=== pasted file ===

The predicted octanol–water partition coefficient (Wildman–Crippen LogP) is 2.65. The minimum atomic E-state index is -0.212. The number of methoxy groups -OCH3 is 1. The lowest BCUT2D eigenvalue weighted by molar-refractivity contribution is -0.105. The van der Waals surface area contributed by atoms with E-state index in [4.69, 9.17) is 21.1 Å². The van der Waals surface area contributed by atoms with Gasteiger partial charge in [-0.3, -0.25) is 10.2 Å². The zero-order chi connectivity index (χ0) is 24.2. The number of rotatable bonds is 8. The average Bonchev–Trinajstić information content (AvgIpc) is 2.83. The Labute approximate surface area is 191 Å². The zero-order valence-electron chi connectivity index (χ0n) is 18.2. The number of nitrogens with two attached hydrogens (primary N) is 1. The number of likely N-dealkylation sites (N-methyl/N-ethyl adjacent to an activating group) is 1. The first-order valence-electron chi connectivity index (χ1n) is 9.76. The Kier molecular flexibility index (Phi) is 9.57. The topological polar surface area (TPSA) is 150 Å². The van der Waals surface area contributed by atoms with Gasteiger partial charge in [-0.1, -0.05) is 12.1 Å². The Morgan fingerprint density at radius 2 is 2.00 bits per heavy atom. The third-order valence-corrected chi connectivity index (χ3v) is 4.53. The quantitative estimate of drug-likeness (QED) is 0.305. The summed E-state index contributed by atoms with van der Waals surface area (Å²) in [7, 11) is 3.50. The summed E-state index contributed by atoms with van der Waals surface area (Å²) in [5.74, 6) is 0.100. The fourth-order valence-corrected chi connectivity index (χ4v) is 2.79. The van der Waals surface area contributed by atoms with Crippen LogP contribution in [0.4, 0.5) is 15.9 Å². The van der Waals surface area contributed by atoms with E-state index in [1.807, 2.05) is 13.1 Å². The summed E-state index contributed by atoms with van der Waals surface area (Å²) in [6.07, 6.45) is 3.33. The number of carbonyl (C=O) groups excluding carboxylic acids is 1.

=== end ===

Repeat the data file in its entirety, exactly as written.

The predicted octanol–water partition coefficient (Wildman–Crippen LogP) is 2.65. The minimum atomic E-state index is -0.212. The number of methoxy groups -OCH3 is 1. The lowest BCUT2D eigenvalue weighted by molar-refractivity contribution is -0.105. The van der Waals surface area contributed by atoms with E-state index in [4.69, 9.17) is 21.1 Å². The van der Waals surface area contributed by atoms with Gasteiger partial charge in [-0.3, -0.25) is 10.2 Å². The zero-order chi connectivity index (χ0) is 24.2. The number of rotatable bonds is 8. The average Bonchev–Trinajstić information content (AvgIpc) is 2.83. The Labute approximate surface area is 191 Å². The zero-order valence-electron chi connectivity index (χ0n) is 18.2. The number of nitrogens with two attached hydrogens (primary N) is 1. The number of likely N-dealkylation sites (N-methyl/N-ethyl adjacent to an activating group) is 1. The first-order valence-electron chi connectivity index (χ1n) is 9.76. The Kier molecular flexibility index (Phi) is 9.57. The topological polar surface area (TPSA) is 150 Å². The van der Waals surface area contributed by atoms with Gasteiger partial charge in [-0.1, -0.05) is 12.1 Å². The Morgan fingerprint density at radius 2 is 2.00 bits per heavy atom. The third-order valence-corrected chi connectivity index (χ3v) is 4.53. The quantitative estimate of drug-likeness (QED) is 0.305. The summed E-state index contributed by atoms with van der Waals surface area (Å²) in [7, 11) is 3.50. The summed E-state index contributed by atoms with van der Waals surface area (Å²) in [5.74, 6) is 0.100. The fourth-order valence-corrected chi connectivity index (χ4v) is 2.79. The van der Waals surface area contributed by atoms with Crippen LogP contribution in [0.4, 0.5) is 15.9 Å². The van der Waals surface area contributed by atoms with E-state index in [1.807, 2.05) is 13.1 Å². The summed E-state index contributed by atoms with van der Waals surface area (Å²) in [6.07, 6.45) is 3.33. The number of carbonyl (C=O) groups excluding carboxylic acids is 1.